This area of Dorset is characterised by dramatic coastal downs, farmed with a mix of dairy, sheep and arable. These downs slope inland to the wide expanse of the Frome and Piddle valleys which alternate between heathland (immortalized by Hardy), lush pastures, woodland and conifer forest.
The nearby Saxon-walled town of Wareham is a small peaceful town, which has a choice of pubs, restaurants, specialist shops, a supermarket, an open air market on Saturday mornings and boat trips on the Frome into Poole Harbour. Try to visit the gas-lit Rex cinema and the tiny Norman church at the top of North Street to see the effigy of Lawrence of Arabia. You can also visit his small cottage nearby and his grave at Moreton whose church features elegant etched windows.
The coast here is the most dramatic and varied in the county. From the National Trust coastline at Ringstead with its shingle beach and undercliff wilderness, White Nothe headland rears up with a smugglers path zigzagging to the top. The Coast Path continues over chalk cliffs that switchback through to the famous landmarks of Durdle Door rock arch with its splendid shingle beaches on either side and the bowl-like enclosed Lulworth Cove. The village of Lulworth is just inland and offers a range of facilities. Beyond is the equally interesting coastline controlled by the Army who allow access most weekends and school holidays; swimming is possible at Mupe and Worbarrow, the latter accessed from the deserted village of Tyneham followed by a half mile level walk.
The Lulworth area offers a huge variety of things to do. Here we have broken down the locale to incorporate the finer detail of what the area has to offer. There is a choice of kayaking, fishing, boat trips, coasteering and cycling, plus the two famous attractions of Monkey World and the Tank Museum. You can visit Lulworth Castle and also the cottage and grave of Laurence of Arabia. If you would like something a little different then visit the village that time forgot: Tyneham, a village that was deserted during the 2nd World War never to be returned to. There is something for everyone in this diverse part of the county.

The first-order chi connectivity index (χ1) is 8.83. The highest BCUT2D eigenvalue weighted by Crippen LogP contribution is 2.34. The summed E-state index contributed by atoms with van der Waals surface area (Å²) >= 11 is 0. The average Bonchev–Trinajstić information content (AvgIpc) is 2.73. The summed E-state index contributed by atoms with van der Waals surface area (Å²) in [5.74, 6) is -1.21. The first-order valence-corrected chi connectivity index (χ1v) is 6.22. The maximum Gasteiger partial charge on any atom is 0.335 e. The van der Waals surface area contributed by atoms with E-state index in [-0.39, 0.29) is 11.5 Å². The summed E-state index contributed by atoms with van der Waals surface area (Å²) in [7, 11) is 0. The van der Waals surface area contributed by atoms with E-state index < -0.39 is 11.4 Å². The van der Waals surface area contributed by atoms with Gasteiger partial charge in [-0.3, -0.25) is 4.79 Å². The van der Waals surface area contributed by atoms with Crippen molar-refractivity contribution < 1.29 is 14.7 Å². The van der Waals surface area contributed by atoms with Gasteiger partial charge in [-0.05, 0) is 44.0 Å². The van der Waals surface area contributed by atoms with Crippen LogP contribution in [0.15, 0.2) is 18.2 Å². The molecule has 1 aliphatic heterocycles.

This dramatic stretch of coast offers mainly shingle beaches in sheltered coves. Lulworth Cove is easily accessible with good family and disabled facilities. Other beaches are a bit more of a challenge, accessed by steep rocky footpaths, but the reward of empty beaches plus the peace and quiet to be enjoyed when you finally reach your destination, far outweigh the effort of getting there. Access to some stretches of the coast, and beaches such as Worbarrow are controlled by the Army and it’s worth checking before setting out.
The varied high quality landscape produces some of the most flavoursome food and drink in the country. Just as artists and writers are inspired by the Dorset landscape, so too are chefs, producers and farmers, producing great food and drink with amazing flavour.
In the Lulworth area there are a mix of quiet rural hamlets and picturesque coastal villages in stunning scenery. The large village of Wool benefits from access to the London to Waterloo main line and has a variety of shops and pubs.
Camp Bestival, Tank Fest, and the Big Banana Bonanza are just three of the events in this area for you to enjoy. The Purbeck Film Festival in October is another popular event and there are plenty of food festival, carnivals and fetes throughout the year.
Why not buy a Jurassic Coast Card which is new for 2018 and has some great deals for days out, food and drink and services along the Dorset Coast.
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